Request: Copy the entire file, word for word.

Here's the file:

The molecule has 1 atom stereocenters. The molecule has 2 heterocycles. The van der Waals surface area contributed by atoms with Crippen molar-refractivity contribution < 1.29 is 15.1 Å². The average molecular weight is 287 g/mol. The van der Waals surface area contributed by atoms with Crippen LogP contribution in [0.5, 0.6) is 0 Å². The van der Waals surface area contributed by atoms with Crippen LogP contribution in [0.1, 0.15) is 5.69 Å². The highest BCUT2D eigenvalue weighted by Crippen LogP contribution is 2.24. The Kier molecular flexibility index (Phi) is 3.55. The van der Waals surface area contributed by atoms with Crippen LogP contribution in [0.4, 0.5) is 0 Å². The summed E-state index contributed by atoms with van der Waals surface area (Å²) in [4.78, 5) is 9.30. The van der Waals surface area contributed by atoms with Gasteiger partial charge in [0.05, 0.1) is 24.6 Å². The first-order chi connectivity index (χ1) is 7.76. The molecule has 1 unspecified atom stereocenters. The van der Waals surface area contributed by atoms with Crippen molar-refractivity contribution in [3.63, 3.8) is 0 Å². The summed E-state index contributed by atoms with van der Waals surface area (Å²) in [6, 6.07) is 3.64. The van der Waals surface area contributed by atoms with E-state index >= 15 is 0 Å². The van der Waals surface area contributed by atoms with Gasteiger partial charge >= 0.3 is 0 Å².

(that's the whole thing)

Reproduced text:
The molecule has 1 atom stereocenters. The molecule has 2 heterocycles. The van der Waals surface area contributed by atoms with Crippen molar-refractivity contribution < 1.29 is 15.1 Å². The average molecular weight is 287 g/mol. The van der Waals surface area contributed by atoms with Crippen LogP contribution in [0.5, 0.6) is 0 Å². The van der Waals surface area contributed by atoms with Crippen LogP contribution in [0.1, 0.15) is 5.69 Å². The highest BCUT2D eigenvalue weighted by Crippen LogP contribution is 2.24. The Kier molecular flexibility index (Phi) is 3.55. The van der Waals surface area contributed by atoms with Crippen LogP contribution in [0.4, 0.5) is 0 Å². The summed E-state index contributed by atoms with van der Waals surface area (Å²) in [4.78, 5) is 9.30. The van der Waals surface area contributed by atoms with Gasteiger partial charge in [0.05, 0.1) is 24.6 Å². The first-order chi connectivity index (χ1) is 7.76. The molecule has 1 unspecified atom stereocenters. The van der Waals surface area contributed by atoms with Crippen molar-refractivity contribution in [3.63, 3.8) is 0 Å². The summed E-state index contributed by atoms with van der Waals surface area (Å²) in [6, 6.07) is 3.64. The van der Waals surface area contributed by atoms with E-state index >= 15 is 0 Å². The van der Waals surface area contributed by atoms with Gasteiger partial charge >= 0.3 is 0 Å².